It's interesting that both characters are so in love and they're fighting for their lives, yet they're so connected at that moment in the film. I think pain and love go together. If you're in love, you're going to feel pain and the passion increases the pain.
It's hard to explain with a logical answer, but mainly I do think that's what Miguel wanted, and I tried to put my heart into it and just bring it alive. It was fun to do it because it was so free to create anything. We are in sexual positions actually; it's like we're making love. It was a great idea.
Q: Do you think your character, Beth, in Repo Men was plagued by a love for the surgery? Do you think she was addicted to the surgery or she was just going along trying to fix things?
AB: Miguel [Rosenberg-Sapochnik, the director,] and I spoke a lot about her past, about what she's been through, what happened in her life, what was her background, why was she in that situation when we first see her in the film, just because I love doing that and Miguel also was really involved in the story.
We wanted to understand what kind of emotional state she would show up in. It's just life; we created a little background, like some disease, some problem, some lack of health, addictions maybe. As soon as she started getting new ones then it became an addiction I think, because it's kind of hard to say she had all those problems. It was mainly an addiction, but it's hard to say that it was only that.
There was a line that ended up not in the film but is really fun. I looked at him and was like, "Did you get upgraded? Come on!" And that kind of line shows that she was always trying to keep up. It's like us; you guys don't have tape anymore.
We're always upgrading, always doing something new. Everyone has the iPhone; in a week everyone's going to have the iPad. We're always upgrading all the time, so I feel that's what Beth did. And it's nice. If someone's boring talking to you, just turn it down.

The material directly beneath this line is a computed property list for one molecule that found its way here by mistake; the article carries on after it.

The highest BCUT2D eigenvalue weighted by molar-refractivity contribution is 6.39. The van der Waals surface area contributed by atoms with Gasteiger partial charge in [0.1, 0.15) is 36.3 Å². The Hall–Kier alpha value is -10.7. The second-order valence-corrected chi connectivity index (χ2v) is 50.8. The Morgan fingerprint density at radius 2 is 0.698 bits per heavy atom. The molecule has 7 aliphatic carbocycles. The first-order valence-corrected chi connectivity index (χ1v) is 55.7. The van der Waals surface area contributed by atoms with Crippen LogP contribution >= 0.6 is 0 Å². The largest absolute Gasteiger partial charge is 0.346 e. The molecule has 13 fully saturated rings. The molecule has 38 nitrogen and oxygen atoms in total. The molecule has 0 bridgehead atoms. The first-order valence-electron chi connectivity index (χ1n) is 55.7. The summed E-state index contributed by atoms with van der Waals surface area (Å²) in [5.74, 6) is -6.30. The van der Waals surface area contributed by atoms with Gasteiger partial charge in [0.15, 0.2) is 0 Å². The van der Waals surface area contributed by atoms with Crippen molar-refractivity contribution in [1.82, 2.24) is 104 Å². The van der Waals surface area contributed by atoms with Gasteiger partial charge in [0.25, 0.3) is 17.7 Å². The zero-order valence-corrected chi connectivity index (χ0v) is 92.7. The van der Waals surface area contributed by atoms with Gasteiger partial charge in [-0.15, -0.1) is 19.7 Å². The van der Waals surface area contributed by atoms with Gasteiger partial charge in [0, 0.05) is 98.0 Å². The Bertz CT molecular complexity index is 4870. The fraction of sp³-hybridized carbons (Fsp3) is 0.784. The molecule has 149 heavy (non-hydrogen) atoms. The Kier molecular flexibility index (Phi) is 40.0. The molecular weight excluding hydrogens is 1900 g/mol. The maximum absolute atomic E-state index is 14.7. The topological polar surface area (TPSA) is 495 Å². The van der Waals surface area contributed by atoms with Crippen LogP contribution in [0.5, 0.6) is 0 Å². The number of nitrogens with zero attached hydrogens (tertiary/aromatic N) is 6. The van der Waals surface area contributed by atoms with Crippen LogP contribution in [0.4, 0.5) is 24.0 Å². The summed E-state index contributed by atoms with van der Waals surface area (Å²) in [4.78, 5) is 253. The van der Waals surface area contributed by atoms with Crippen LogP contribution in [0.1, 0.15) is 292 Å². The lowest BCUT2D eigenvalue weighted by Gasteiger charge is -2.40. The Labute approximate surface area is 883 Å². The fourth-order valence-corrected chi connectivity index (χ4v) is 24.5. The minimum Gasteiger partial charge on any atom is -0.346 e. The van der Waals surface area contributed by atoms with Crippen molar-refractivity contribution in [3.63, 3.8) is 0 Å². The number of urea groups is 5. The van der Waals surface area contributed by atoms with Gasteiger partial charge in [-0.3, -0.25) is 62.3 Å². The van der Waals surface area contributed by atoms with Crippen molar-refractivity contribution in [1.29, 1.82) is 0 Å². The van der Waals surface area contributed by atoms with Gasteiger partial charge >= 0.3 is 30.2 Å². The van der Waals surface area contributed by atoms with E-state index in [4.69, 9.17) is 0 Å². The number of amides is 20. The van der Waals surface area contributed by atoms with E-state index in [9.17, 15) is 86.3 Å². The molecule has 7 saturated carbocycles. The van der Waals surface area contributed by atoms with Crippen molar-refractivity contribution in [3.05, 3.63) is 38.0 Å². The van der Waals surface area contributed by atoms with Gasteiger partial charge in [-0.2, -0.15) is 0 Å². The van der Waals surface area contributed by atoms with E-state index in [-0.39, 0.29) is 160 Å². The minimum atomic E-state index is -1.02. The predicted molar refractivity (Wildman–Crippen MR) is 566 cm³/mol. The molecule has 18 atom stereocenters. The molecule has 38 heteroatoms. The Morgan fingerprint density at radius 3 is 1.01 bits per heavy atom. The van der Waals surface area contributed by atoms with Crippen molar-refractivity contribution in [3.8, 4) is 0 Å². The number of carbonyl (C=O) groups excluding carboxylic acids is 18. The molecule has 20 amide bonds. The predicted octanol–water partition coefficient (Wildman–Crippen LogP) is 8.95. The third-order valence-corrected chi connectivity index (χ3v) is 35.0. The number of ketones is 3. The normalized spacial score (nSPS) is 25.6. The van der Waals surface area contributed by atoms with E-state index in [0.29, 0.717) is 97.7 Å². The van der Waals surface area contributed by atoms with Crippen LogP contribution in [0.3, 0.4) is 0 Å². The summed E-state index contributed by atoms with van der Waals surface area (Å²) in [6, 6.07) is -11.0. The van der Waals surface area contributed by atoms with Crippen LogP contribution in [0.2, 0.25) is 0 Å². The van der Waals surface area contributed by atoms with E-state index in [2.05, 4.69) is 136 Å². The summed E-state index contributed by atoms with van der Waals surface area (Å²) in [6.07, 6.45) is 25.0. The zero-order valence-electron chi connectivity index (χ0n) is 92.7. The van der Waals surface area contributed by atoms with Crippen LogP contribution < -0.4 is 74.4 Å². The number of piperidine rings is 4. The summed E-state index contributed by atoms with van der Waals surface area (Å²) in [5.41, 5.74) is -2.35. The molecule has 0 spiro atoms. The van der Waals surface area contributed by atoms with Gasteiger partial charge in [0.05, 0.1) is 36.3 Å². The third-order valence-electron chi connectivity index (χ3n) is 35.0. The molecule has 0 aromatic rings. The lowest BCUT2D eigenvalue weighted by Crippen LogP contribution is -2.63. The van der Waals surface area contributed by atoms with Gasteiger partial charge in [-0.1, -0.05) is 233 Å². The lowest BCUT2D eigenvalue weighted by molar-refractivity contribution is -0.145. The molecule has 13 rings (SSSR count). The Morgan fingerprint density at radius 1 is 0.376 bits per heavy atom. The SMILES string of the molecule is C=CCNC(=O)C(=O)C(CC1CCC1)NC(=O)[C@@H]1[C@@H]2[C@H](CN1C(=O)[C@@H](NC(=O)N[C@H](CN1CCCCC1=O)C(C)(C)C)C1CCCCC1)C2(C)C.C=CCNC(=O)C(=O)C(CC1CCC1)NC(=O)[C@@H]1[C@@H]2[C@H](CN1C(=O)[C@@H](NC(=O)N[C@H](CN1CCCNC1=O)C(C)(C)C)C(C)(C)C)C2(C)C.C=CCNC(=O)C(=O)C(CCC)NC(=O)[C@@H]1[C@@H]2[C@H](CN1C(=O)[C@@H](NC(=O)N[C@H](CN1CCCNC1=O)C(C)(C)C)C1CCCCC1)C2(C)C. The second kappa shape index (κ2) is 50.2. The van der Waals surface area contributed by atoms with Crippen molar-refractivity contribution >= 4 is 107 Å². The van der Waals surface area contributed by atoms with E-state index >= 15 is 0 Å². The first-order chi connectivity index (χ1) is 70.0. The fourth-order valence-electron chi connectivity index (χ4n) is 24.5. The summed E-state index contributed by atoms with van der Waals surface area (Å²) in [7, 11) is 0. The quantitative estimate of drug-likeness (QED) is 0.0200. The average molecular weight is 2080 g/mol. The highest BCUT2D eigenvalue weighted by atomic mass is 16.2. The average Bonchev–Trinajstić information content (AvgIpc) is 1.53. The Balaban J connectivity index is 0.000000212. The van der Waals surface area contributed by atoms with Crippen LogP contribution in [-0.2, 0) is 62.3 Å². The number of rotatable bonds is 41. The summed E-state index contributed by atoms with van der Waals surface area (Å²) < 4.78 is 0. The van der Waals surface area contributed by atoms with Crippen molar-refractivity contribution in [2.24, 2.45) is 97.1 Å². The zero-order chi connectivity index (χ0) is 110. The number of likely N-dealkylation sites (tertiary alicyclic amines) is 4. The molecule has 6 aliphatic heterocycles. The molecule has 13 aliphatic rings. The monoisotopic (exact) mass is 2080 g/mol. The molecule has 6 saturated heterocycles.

Q: How do you find the right level of empathy for a character that has so much of her body turned over to science and is a drug addict and does all those deals? How far do you go to make that character empathetic, and where do you stop?
AB: Empathetic in what sense?
Q: You want people to feel sorry for her so that you worry about her, but where do you stop? Because you also want her to be tough.
AB: I don't know if I want people to feel sorry for her. I never felt sorry for her. I always try to not judge the characters that I portray. I try to just understand, and get meaning and belief in the characters. But I always tried to make her as human as possible.
All of us endure pain, sadness, loss. Life is not only happiness. But on the other hand, you can find love or happiness, or you can find anything else, so that's the change she goes through her life. She's giving up on herself when he finds her and that's why I punch him in the face and am like, "Why? Why did you do that? You're not going to save me right now. You're going to go away."